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Kohno M, Hanehira T, Kano H, Horio T, Yokokawa K, Ikeda M, Minami M, Yasuanari K, Yoshikawa J

Plasma adrenomedullin concentrations in essential hypertension

Hypertension (Jan) 27:102-196 1996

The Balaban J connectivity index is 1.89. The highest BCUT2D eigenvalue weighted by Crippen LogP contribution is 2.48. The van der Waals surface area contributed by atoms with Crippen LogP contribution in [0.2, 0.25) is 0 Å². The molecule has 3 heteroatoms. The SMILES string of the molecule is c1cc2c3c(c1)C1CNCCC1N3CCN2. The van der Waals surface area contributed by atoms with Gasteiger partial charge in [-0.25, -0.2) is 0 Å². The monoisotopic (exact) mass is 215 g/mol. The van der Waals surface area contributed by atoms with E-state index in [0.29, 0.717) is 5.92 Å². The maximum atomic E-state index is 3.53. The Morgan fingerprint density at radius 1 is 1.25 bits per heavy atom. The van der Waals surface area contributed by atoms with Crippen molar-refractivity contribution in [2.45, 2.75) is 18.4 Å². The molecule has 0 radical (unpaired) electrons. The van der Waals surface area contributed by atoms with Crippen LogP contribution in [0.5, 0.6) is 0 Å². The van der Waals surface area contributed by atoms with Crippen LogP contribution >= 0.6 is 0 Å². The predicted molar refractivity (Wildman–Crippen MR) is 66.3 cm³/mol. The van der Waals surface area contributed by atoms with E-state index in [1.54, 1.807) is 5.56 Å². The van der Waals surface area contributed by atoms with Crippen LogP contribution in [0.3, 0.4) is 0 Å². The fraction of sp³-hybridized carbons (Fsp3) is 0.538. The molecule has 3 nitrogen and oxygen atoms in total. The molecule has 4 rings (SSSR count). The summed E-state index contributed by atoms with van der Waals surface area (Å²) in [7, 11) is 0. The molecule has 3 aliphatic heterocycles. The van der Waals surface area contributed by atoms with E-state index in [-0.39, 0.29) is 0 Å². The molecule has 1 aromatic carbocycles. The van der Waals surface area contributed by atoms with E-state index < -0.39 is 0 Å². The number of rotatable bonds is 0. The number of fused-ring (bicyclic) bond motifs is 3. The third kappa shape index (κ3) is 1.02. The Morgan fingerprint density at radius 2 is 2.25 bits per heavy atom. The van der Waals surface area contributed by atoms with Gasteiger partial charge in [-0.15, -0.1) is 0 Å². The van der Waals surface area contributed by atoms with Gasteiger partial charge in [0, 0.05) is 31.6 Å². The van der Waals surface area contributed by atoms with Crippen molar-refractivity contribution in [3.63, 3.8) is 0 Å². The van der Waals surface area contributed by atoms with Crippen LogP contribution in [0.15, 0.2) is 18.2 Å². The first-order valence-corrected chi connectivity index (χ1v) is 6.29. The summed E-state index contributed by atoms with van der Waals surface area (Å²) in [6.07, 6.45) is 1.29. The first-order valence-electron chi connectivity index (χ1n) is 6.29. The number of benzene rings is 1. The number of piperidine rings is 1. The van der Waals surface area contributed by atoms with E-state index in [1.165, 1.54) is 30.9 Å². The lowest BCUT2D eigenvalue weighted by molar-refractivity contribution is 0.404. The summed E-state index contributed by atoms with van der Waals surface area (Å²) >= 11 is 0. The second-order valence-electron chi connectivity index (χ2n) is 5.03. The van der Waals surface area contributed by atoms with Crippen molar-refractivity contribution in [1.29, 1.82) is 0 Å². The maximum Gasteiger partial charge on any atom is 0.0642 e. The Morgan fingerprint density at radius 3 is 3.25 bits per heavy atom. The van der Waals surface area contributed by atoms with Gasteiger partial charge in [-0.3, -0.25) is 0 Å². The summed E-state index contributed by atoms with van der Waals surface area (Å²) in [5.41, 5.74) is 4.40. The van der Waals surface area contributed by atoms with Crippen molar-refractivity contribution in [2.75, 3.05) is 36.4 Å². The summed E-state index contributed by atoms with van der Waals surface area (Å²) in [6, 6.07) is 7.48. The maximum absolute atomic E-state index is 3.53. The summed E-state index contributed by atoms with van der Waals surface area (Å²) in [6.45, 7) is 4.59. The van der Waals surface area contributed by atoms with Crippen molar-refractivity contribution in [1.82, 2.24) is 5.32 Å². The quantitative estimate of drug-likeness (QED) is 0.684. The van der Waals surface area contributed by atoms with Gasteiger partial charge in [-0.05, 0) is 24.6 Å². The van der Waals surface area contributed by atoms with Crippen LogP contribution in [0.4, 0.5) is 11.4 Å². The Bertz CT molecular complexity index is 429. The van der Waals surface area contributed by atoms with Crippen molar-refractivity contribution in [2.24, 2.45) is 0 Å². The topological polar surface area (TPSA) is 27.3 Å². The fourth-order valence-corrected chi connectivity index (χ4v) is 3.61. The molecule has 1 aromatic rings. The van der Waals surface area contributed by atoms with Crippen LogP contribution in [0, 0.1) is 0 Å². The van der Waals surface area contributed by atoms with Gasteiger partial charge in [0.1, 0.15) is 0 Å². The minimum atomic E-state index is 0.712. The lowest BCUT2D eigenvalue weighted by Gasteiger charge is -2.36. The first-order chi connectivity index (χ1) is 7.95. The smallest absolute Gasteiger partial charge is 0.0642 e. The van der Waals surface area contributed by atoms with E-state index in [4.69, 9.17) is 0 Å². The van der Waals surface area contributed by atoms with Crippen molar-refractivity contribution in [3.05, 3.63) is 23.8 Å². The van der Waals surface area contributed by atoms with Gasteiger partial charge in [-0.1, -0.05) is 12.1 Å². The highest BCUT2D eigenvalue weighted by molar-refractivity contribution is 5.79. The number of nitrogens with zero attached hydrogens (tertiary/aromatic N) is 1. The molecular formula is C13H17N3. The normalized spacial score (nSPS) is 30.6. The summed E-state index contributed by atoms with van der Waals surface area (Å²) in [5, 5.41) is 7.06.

Adrenomedullin, originally isolated from tissue extracts of pheocromocytoma, is a very potent vasorelaxant peptide which is also synthesized by endothelial cells where it inhibits the synthesis of endothelin-1. Kohno and coworkers measured the plasma concentration (by RIA) of this peptide in patients with various degrees of hypertension and renal damage and in control subjects. The study groups were well matched and the analytical methods employed sound and reliable. Adrenomedullin was definitely raised (above the upper limit of the normal range) in about half of the patients with clear-cut hypertension but normal in patients with "borderline" hypertension. Interestingly, plasma adrenomedullin levels were independent of arterial pressure (and unmodified by antihypertensive treatment) and uncorrelated with the degree of left ventricular hypertrophy, but strongly related to the GFR. The behaviour of circulating adrenomedullin in essential hypertension appears similar to that of endothelin-1 (see paper by the same authors on the Am J Med 1990;88,614) which also is very much dependent on renal function. The renal synthesis of endothelin increases when renal function declines. Whether raised plasma adrenomedullin is attributable to reduced renal degradation or increased synthesis is presently unknown. This stimulating paper puts into clinical perspective a new factor which may take part at vascular and renal level in the complex interplay which sets prevailing vascular tone. (Carmine Zoccali, M.D.)